As I've mentioned in the past, I'm really trying to focus this year on building an developing my personal brand in order to create a solid foundation for my future projects. From this perspective, I found the branding lessons in this book incredibly enlightening. Through initiatives like the Home Legion, Betty (and by extension, General Mills) created a sense of brand loyalty and connection that is remarkable both from a history and a marketing perspective.
The connection between the consumers and Betty Crocker was so strong, that many were devastated when they finally learned that she was not a real person. The General Mills headquarters, which offered tours of the "Betty Crocker kitchens" to curious tourists and fans, were even equipped with sympathy hosts and tissues to console the women who learned they would never be able to meet Betty in person. In the book, one of the home economists from the test kitchens compared the realization to finding out there is no Santa Claus, but called it "worse because Betty was their hero."
Near the end of the book, the persona of Betty Crocker started to lose her relevancy and underwent a bit of a personality crisis. She was challenged by feminists and radical groups who found her "offensive." The women's group NOW even filed a lawsuit against General Mills because they found Betty "discriminatory toward minority women" simply because she was white. Critics defended Betty, of course, and the suit was eventually dismissed, but it was evident of a distinct change in society.
One thing I found most significant, was the way the official Betty Crocker portrait, which during the 40s and 50s had remained a solid and classic image, started receiving multiple "reconstructions" to better fit the fashion and sensibilities of the time. She quickly went from being a warm and motherly icon, to a young and polished woman who looked like she barely ever stepped foot in the kitchen.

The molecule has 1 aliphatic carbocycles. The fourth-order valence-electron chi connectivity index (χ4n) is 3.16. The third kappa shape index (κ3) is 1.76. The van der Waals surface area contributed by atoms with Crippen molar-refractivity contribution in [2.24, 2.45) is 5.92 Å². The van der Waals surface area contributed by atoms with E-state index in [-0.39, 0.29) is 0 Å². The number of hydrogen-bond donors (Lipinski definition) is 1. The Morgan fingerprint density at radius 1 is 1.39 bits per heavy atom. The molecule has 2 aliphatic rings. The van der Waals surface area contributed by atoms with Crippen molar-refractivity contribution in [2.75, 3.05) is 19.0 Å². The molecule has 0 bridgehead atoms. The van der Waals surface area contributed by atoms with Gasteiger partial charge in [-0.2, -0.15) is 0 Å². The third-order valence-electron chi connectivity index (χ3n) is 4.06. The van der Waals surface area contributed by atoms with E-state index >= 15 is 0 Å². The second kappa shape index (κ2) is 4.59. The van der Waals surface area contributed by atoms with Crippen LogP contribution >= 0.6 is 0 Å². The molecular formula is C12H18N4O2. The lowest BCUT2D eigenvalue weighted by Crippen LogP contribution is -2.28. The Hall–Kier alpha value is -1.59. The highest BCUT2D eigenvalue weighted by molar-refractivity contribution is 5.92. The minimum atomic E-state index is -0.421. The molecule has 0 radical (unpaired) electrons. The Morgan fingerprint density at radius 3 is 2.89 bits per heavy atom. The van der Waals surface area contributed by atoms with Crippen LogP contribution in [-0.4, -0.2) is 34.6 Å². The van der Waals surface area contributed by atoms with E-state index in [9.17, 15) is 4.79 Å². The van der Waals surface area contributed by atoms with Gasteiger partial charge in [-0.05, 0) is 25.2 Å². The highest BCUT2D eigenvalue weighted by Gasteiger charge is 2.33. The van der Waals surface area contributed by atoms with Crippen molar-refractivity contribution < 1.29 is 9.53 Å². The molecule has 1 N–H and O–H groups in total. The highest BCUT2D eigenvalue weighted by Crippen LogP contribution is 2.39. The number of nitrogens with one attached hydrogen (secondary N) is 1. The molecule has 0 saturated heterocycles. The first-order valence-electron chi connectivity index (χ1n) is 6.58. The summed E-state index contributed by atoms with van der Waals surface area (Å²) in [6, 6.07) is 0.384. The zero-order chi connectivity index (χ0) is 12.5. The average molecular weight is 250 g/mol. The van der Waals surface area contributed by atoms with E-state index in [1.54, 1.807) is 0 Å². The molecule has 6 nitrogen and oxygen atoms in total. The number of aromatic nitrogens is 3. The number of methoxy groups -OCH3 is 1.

In 1996, perhaps as an answer to those miffed by her "whiteness"; yet another new portrait was created consisting of a computerized composite of 75 different women of different ethnicities and ages. The result (seen above) is a bit of an odd news anchor/political wife style woman with slightly tan skin, freakishly white teeth, and a perpetually dazed expression. It's probably the reason why the Betty Crocker image has disappeared from most packages, and has since been replaced by the easily recognizable (although much less charming) red spoon logo.
Her story lives on in this book which combines history and social marketing in an entertaining and totally readable format. I definitely recommend it, and if you are hungry for a bit of vintage Betty, do a search online for some of her classic pamphlets and cookbooks from the 40s and 50s. There are a lot out there and they're really a great way to absorb some of the incredible history of kitchens past.
I'd love your recommendations for some great food-related books (both fiction and non-fiction). I'm especially interested in those that have to do with wartime and mid-century cooking and housekeeping. Let me know if you have read some good ones!